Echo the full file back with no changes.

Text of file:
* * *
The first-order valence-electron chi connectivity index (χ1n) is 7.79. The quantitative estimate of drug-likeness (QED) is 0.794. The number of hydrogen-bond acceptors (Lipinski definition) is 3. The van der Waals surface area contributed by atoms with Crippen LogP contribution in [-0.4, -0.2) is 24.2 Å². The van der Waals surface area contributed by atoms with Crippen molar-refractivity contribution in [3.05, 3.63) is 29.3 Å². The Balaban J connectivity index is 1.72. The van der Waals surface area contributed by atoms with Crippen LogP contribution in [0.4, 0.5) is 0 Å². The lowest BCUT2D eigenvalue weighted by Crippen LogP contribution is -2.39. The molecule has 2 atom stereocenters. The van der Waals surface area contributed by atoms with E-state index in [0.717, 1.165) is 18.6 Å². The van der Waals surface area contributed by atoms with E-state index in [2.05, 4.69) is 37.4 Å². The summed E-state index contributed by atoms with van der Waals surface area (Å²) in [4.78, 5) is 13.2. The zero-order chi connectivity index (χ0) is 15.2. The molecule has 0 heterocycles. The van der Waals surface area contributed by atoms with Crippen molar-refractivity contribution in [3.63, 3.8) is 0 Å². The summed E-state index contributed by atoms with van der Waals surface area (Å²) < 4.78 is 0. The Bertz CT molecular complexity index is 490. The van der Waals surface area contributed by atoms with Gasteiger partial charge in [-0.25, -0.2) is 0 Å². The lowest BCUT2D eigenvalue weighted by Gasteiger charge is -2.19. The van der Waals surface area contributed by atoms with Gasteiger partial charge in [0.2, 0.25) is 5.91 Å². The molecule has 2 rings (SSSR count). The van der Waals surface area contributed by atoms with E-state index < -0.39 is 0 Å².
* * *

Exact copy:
The first-order valence-electron chi connectivity index (χ1n) is 7.79. The quantitative estimate of drug-likeness (QED) is 0.794. The number of hydrogen-bond acceptors (Lipinski definition) is 3. The van der Waals surface area contributed by atoms with Crippen LogP contribution in [-0.4, -0.2) is 24.2 Å². The van der Waals surface area contributed by atoms with Crippen molar-refractivity contribution in [3.05, 3.63) is 29.3 Å². The Balaban J connectivity index is 1.72. The van der Waals surface area contributed by atoms with Crippen LogP contribution in [0.4, 0.5) is 0 Å². The lowest BCUT2D eigenvalue weighted by Crippen LogP contribution is -2.39. The molecule has 2 atom stereocenters. The van der Waals surface area contributed by atoms with E-state index in [0.717, 1.165) is 18.6 Å². The van der Waals surface area contributed by atoms with E-state index in [2.05, 4.69) is 37.4 Å². The summed E-state index contributed by atoms with van der Waals surface area (Å²) in [4.78, 5) is 13.2. The zero-order chi connectivity index (χ0) is 15.2. The molecule has 0 heterocycles. The van der Waals surface area contributed by atoms with Crippen molar-refractivity contribution in [3.63, 3.8) is 0 Å². The summed E-state index contributed by atoms with van der Waals surface area (Å²) < 4.78 is 0. The Bertz CT molecular complexity index is 490. The van der Waals surface area contributed by atoms with Gasteiger partial charge in [-0.25, -0.2) is 0 Å². The lowest BCUT2D eigenvalue weighted by Gasteiger charge is -2.19. The van der Waals surface area contributed by atoms with Gasteiger partial charge in [0.2, 0.25) is 5.91 Å². The molecule has 2 rings (SSSR count). The van der Waals surface area contributed by atoms with E-state index < -0.39 is 0 Å².